Tonight, I decided to find out what the hell was wrong. I cracked that bitch open, got out the oscilloscope and found where the sirf ic was talking nmea sentences to the bluetooth ic. I found it. It’s pin 14 if you care. Feeling clever, I soldered a wire to it on a DB9 cable and plugged it in thinking I could at least tell that way if the gps receiver was generating nmea sentences correctly and getting a fix. cat’ing /dev/ttyS0 gave me nothing and after a quick look on the scope, I remembered the difference between rs232 and rs232c. The two ics were talking at 3.3V or 5V, but not at 12V (or was it +-12V? – I forget). Anyway, short of a transistor and a 12V power supply or a MAX233, this wasn’t gonna work.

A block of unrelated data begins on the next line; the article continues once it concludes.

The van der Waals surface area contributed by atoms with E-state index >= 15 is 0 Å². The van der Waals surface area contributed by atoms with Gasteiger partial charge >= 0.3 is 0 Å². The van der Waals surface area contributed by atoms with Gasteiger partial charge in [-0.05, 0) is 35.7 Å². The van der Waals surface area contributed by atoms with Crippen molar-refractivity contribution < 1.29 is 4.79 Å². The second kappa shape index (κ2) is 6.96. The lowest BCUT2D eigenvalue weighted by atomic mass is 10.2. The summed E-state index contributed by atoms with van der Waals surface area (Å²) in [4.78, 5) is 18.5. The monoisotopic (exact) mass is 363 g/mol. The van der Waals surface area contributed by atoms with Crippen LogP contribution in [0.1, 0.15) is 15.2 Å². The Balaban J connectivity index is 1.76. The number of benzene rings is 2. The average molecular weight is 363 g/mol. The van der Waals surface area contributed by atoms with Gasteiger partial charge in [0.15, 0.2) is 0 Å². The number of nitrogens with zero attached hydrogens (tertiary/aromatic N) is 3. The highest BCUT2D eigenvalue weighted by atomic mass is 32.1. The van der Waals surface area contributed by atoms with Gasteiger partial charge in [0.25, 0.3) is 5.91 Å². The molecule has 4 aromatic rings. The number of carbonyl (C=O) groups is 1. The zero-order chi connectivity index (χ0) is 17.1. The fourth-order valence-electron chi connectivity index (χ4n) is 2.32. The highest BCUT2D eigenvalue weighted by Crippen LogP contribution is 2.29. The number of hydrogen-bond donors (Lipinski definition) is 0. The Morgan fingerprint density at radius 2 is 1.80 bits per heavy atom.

I gave up on that idea, and decided I should do what I wanted to try a month ago when it first broke and I first opened it up. There’s a small watch battery inside that’s soldered into place to keep some data on the current gps info so it can do a warm start instead of a cold start. At least that’s what I assume it does. I unsoldered one battery lead, shorting the battery out a few times in the process because the wires are about a millimeter apart. Let it sit for a minute or so and soldered it back in. Turned the thing on, cat’ed /dev/ttyS0 and voila, nmea sentences that kept going. I put it back in its case and brought it and my 770 outside to get some satellite goodness and it got a gps fix. Took longer than usual to get a fix, corroborating the cold start / warm start theory. Hooray, problem solved. Lesson: If you fuck up your bluetooth gps receiver, just unsolder/resolder the little battery inside and you have another chance to play with it for a while before trying another random perl script you downloaded from the internets to fuck it up again. :) I tried searching google for many hours trying to find the information contained in that last sentence, so hopefully google will find this page soon and some other idiots who mess with their new toys won’t be without their toys for as long as I was. Happy soldering.